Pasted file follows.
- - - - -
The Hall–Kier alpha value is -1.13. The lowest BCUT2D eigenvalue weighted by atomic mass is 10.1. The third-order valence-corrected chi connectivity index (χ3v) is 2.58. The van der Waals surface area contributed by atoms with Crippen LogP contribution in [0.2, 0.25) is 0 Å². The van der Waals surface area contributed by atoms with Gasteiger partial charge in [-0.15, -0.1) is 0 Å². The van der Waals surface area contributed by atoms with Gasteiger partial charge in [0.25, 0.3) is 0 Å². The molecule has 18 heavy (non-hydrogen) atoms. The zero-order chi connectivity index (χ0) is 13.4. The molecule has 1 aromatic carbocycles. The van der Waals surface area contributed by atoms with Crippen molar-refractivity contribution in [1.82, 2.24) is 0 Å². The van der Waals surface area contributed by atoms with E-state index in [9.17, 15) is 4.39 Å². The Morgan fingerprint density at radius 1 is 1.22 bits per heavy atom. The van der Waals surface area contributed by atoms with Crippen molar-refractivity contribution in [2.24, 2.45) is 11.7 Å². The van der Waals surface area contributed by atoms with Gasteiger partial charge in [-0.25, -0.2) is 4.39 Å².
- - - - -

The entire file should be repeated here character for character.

The Hall–Kier alpha value is -1.13. The lowest BCUT2D eigenvalue weighted by atomic mass is 10.1. The third-order valence-corrected chi connectivity index (χ3v) is 2.58. The van der Waals surface area contributed by atoms with Crippen LogP contribution in [0.2, 0.25) is 0 Å². The van der Waals surface area contributed by atoms with Gasteiger partial charge in [-0.15, -0.1) is 0 Å². The van der Waals surface area contributed by atoms with Gasteiger partial charge in [0.25, 0.3) is 0 Å². The molecule has 18 heavy (non-hydrogen) atoms. The zero-order chi connectivity index (χ0) is 13.4. The molecule has 1 aromatic carbocycles. The van der Waals surface area contributed by atoms with Crippen molar-refractivity contribution in [1.82, 2.24) is 0 Å². The van der Waals surface area contributed by atoms with E-state index in [9.17, 15) is 4.39 Å². The Morgan fingerprint density at radius 1 is 1.22 bits per heavy atom. The van der Waals surface area contributed by atoms with Crippen molar-refractivity contribution in [2.24, 2.45) is 11.7 Å². The van der Waals surface area contributed by atoms with Gasteiger partial charge in [-0.25, -0.2) is 4.39 Å².